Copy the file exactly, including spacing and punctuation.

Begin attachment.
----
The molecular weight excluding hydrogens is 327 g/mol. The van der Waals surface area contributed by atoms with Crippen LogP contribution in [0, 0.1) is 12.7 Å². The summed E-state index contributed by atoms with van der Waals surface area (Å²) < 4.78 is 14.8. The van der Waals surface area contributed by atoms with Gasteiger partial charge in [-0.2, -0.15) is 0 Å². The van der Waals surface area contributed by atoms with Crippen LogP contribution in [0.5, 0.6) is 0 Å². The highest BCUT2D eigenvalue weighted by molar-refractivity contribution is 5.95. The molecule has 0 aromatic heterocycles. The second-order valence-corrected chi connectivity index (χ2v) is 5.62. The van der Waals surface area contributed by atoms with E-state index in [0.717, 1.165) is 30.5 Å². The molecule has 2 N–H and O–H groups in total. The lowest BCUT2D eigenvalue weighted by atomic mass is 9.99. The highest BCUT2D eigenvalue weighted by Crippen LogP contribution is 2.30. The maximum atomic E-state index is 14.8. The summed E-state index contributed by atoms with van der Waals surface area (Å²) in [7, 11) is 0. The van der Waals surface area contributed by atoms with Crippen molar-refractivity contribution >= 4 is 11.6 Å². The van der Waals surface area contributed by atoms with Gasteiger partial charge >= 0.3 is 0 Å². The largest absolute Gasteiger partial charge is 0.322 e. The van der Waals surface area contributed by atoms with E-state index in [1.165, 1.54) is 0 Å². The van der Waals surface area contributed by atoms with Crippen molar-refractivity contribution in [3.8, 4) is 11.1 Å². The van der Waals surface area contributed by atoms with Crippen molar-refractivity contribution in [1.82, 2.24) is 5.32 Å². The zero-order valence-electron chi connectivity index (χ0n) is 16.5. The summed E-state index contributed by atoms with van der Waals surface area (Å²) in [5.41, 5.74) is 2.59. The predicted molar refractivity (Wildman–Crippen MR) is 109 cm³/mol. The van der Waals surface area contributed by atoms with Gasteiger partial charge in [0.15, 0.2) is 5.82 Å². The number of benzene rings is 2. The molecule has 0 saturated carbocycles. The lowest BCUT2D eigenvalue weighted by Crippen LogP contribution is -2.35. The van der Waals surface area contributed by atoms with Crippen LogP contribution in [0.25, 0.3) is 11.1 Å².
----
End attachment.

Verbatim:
The molecular weight excluding hydrogens is 327 g/mol. The van der Waals surface area contributed by atoms with Crippen LogP contribution in [0, 0.1) is 12.7 Å². The summed E-state index contributed by atoms with van der Waals surface area (Å²) < 4.78 is 14.8. The van der Waals surface area contributed by atoms with Gasteiger partial charge in [-0.2, -0.15) is 0 Å². The van der Waals surface area contributed by atoms with Crippen LogP contribution in [0.5, 0.6) is 0 Å². The highest BCUT2D eigenvalue weighted by molar-refractivity contribution is 5.95. The molecule has 0 aromatic heterocycles. The second-order valence-corrected chi connectivity index (χ2v) is 5.62. The van der Waals surface area contributed by atoms with E-state index in [0.717, 1.165) is 30.5 Å². The molecule has 2 N–H and O–H groups in total. The lowest BCUT2D eigenvalue weighted by atomic mass is 9.99. The highest BCUT2D eigenvalue weighted by Crippen LogP contribution is 2.30. The maximum atomic E-state index is 14.8. The summed E-state index contributed by atoms with van der Waals surface area (Å²) in [7, 11) is 0. The van der Waals surface area contributed by atoms with Crippen molar-refractivity contribution >= 4 is 11.6 Å². The van der Waals surface area contributed by atoms with Gasteiger partial charge >= 0.3 is 0 Å². The largest absolute Gasteiger partial charge is 0.322 e. The van der Waals surface area contributed by atoms with E-state index in [1.165, 1.54) is 0 Å². The van der Waals surface area contributed by atoms with Crippen molar-refractivity contribution in [3.8, 4) is 11.1 Å². The van der Waals surface area contributed by atoms with Crippen molar-refractivity contribution in [1.82, 2.24) is 5.32 Å². The zero-order valence-electron chi connectivity index (χ0n) is 16.5. The summed E-state index contributed by atoms with van der Waals surface area (Å²) in [5.41, 5.74) is 2.59. The predicted molar refractivity (Wildman–Crippen MR) is 109 cm³/mol. The van der Waals surface area contributed by atoms with Gasteiger partial charge in [0.15, 0.2) is 5.82 Å². The number of benzene rings is 2. The molecule has 0 saturated carbocycles. The lowest BCUT2D eigenvalue weighted by Crippen LogP contribution is -2.35. The van der Waals surface area contributed by atoms with Crippen LogP contribution in [0.25, 0.3) is 11.1 Å².